c) Topological considerations: Real servers must be "Layer-2 adjacent" to the load-balancer when running in DSR mode. That is because the load-balancer simply performs a destination MAC address rewrite, and the rewritten MAC is always one that belongs to a real server. Looking at figure 1, real servers must be placed on VLAN 150. You cannot insert a routed hop between ACE and the real servers.
d) Server side consideration: A new virtual interface has to be created on the real servers for each VIP that exists on the load-balancers. As explained previously, depending on the topology you may have to configure ARP suppression on the servers - a configuration task that can range from trivial to tricky depending on the server's operating system.
SYN Flood Protection in DSR environment
A fairly common network attack called SYN Flood consists in sending a large amount of TCP segments with the SYN flag set to a victim. The attacker hopes to saturate the victim with so many new connection requests that it can't process new connections anymore, resulting in a denial of service condition. The attack scenario very often spoofs the source IP addresses used to initiate connection requests, making servers reply with SYN-ACK to innocent hosts that haven't asked for anything. Those innocent bystanders in turns don't respond with an ACK, leaving the server with way too many half-open connections that are just sitting there waiting to time out.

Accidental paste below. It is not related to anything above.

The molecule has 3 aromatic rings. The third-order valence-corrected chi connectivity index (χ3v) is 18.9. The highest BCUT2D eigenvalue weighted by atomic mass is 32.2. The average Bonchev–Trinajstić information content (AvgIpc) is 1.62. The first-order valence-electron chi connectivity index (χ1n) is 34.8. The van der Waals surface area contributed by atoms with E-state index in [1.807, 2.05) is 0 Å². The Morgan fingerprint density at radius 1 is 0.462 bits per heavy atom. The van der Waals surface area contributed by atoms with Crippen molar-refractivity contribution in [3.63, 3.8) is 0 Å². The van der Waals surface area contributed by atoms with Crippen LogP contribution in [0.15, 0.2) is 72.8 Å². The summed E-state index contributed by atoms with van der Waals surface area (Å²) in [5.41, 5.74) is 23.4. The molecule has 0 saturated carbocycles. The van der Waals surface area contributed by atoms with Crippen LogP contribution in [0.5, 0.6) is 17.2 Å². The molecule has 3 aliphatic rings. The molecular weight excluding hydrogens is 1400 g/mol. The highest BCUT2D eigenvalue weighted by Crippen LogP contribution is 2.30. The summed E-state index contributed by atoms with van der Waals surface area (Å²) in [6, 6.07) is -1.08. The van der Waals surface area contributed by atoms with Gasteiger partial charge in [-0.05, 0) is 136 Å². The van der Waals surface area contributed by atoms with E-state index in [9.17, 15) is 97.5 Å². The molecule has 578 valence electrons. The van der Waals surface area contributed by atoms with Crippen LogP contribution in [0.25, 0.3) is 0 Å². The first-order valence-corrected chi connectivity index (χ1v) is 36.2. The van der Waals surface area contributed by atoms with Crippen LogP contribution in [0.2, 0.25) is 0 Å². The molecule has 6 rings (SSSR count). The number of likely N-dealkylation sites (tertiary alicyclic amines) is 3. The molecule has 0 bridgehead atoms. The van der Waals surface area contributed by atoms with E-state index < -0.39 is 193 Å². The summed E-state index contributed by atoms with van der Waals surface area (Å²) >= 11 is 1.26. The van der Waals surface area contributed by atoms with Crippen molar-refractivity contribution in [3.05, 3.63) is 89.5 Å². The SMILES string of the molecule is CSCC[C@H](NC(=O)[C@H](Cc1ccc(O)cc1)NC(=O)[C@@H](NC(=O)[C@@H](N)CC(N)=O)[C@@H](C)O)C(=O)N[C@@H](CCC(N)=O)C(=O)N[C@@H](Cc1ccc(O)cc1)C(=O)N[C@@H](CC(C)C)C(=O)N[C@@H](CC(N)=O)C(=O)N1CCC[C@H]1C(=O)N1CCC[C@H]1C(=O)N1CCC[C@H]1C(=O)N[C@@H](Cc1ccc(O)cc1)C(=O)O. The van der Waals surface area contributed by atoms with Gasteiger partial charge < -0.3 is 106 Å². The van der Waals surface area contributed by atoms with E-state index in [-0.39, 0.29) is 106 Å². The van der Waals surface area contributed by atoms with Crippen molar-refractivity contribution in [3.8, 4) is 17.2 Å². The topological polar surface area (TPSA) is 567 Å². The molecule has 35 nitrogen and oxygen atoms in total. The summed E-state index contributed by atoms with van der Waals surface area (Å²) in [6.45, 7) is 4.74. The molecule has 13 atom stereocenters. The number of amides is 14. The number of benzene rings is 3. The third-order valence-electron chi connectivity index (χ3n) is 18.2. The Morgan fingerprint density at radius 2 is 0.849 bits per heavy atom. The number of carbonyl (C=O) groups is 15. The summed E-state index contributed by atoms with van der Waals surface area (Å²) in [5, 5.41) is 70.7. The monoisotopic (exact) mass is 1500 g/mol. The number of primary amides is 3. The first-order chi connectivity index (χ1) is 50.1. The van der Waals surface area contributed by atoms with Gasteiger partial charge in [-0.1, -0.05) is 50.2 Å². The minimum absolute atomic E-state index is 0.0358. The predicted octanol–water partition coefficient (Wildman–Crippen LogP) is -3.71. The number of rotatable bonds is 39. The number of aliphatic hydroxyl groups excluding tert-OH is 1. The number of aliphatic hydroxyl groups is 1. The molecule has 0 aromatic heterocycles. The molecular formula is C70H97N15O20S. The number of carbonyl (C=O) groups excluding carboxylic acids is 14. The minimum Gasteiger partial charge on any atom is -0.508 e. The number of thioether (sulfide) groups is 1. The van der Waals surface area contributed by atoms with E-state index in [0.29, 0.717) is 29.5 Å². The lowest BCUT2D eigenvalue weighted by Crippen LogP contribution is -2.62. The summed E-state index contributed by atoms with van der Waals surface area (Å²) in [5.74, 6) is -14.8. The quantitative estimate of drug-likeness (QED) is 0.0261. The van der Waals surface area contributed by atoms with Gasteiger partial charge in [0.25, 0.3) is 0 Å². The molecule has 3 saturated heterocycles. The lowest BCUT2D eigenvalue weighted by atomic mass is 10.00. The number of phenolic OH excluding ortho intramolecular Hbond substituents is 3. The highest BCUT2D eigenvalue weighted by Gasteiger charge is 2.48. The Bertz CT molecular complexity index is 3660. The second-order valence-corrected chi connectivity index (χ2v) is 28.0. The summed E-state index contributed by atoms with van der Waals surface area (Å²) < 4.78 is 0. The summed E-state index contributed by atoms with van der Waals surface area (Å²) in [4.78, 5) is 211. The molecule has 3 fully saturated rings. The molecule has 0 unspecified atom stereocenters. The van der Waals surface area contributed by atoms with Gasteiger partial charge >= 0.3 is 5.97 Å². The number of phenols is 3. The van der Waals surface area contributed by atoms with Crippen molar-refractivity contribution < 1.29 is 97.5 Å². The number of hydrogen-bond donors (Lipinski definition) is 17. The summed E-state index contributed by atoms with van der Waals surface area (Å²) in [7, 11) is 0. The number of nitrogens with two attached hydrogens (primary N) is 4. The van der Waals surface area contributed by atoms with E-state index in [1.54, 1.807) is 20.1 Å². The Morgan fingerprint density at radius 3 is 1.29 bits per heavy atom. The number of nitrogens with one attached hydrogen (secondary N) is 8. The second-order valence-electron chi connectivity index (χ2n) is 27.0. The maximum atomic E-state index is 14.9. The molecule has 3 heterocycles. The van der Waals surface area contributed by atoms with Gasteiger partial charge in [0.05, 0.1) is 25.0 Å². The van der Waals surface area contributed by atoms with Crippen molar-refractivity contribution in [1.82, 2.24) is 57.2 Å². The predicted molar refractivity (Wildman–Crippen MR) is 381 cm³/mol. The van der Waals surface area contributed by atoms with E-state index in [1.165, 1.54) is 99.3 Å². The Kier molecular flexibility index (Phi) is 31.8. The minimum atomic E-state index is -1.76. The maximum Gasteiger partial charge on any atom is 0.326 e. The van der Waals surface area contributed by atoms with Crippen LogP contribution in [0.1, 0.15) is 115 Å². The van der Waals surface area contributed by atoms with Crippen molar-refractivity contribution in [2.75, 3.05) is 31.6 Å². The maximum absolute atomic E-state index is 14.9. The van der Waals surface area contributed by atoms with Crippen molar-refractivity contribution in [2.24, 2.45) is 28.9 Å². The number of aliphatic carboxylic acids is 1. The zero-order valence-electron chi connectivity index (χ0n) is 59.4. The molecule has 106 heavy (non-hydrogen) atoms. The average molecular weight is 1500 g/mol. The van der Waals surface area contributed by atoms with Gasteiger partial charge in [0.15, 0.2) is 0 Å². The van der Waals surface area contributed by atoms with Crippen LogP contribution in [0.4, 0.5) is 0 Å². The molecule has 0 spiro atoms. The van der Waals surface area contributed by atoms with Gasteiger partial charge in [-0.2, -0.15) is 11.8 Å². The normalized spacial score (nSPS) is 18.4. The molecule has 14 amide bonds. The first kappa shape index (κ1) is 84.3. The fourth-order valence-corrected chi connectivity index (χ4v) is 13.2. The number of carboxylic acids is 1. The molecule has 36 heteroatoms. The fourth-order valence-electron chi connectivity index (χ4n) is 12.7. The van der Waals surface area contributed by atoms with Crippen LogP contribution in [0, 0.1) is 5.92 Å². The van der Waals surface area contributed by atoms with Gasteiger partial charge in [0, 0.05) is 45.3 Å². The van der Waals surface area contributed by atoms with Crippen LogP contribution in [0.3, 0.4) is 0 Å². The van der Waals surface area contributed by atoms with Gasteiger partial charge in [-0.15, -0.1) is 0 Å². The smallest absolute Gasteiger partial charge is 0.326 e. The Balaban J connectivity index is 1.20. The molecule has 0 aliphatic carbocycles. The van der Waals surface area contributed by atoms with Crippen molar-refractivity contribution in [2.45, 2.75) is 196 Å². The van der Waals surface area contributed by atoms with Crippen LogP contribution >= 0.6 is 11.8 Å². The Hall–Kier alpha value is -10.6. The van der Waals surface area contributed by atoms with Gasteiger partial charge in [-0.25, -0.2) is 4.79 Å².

In order to prevent a SYN flood, the load-balancer inserts itself in the 3-way handshake process. Upon receiving a SYN segment, the load balancer responds with a SYN-ACK on behalf of the server using its own sequence number y. The number y is derived from the sequence number contained in the incoming SYN segment, the client's MSS, the 4-tuple and a cryptographic function that takes a clock value into account. If the client address isn't spoofed and the client's request is legitimate, the odds are high that an ACK segment will come back to the load balancer. That ACK should contain sequence number y+1. The load balancer can then verify whether this ACK is indeed a valid response to the original SYN-ACK's sequence number y it had sent out. If it does, the client is "authentic" and at that point the load balancer initiates a connection to the server on behalf of the client by transforming the client's ACK into a spoofed SYN that uses the client's IP address.